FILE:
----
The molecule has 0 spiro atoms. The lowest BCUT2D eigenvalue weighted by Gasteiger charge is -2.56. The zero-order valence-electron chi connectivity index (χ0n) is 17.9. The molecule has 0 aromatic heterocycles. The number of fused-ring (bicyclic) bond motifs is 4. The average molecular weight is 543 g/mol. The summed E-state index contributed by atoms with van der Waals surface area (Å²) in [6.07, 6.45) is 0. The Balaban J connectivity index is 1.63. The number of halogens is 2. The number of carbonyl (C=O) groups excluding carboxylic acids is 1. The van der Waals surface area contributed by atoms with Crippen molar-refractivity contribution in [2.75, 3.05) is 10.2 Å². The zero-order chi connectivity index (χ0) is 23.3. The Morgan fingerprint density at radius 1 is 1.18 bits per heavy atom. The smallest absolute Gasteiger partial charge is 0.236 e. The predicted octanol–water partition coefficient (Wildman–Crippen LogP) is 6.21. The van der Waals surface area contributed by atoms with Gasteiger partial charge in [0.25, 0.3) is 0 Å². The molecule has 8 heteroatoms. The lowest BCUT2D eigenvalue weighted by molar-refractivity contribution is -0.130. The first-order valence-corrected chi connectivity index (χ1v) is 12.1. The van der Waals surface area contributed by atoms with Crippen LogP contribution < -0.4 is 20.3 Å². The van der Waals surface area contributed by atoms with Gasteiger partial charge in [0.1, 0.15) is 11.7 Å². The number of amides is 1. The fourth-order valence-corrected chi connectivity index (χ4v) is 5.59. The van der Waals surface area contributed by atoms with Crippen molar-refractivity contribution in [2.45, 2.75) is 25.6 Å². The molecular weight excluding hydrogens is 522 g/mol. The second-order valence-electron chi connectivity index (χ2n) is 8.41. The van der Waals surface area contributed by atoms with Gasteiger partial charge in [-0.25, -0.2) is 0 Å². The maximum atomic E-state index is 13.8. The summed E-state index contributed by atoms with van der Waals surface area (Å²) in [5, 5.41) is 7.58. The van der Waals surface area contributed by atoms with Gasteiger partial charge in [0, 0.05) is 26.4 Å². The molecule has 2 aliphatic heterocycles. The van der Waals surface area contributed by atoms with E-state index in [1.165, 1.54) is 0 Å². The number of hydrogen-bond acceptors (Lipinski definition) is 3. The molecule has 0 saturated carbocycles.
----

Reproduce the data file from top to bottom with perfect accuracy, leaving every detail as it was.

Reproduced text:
The molecule has 0 spiro atoms. The lowest BCUT2D eigenvalue weighted by Gasteiger charge is -2.56. The zero-order valence-electron chi connectivity index (χ0n) is 17.9. The molecule has 0 aromatic heterocycles. The number of fused-ring (bicyclic) bond motifs is 4. The average molecular weight is 543 g/mol. The summed E-state index contributed by atoms with van der Waals surface area (Å²) in [6.07, 6.45) is 0. The Balaban J connectivity index is 1.63. The number of halogens is 2. The number of carbonyl (C=O) groups excluding carboxylic acids is 1. The van der Waals surface area contributed by atoms with Crippen molar-refractivity contribution in [2.75, 3.05) is 10.2 Å². The zero-order chi connectivity index (χ0) is 23.3. The Morgan fingerprint density at radius 1 is 1.18 bits per heavy atom. The smallest absolute Gasteiger partial charge is 0.236 e. The predicted octanol–water partition coefficient (Wildman–Crippen LogP) is 6.21. The van der Waals surface area contributed by atoms with Gasteiger partial charge in [0.25, 0.3) is 0 Å². The molecule has 8 heteroatoms. The lowest BCUT2D eigenvalue weighted by molar-refractivity contribution is -0.130. The first-order valence-corrected chi connectivity index (χ1v) is 12.1. The van der Waals surface area contributed by atoms with Crippen LogP contribution < -0.4 is 20.3 Å². The van der Waals surface area contributed by atoms with Gasteiger partial charge in [0.1, 0.15) is 11.7 Å². The number of amides is 1. The fourth-order valence-corrected chi connectivity index (χ4v) is 5.59. The van der Waals surface area contributed by atoms with Crippen molar-refractivity contribution in [2.45, 2.75) is 25.6 Å². The molecular weight excluding hydrogens is 522 g/mol. The second-order valence-electron chi connectivity index (χ2n) is 8.41. The van der Waals surface area contributed by atoms with Gasteiger partial charge in [-0.25, -0.2) is 0 Å². The maximum atomic E-state index is 13.8. The summed E-state index contributed by atoms with van der Waals surface area (Å²) in [5, 5.41) is 7.58. The van der Waals surface area contributed by atoms with Gasteiger partial charge in [0, 0.05) is 26.4 Å². The molecule has 2 aliphatic heterocycles. The van der Waals surface area contributed by atoms with E-state index in [1.165, 1.54) is 0 Å². The number of hydrogen-bond acceptors (Lipinski definition) is 3. The molecule has 0 saturated carbocycles.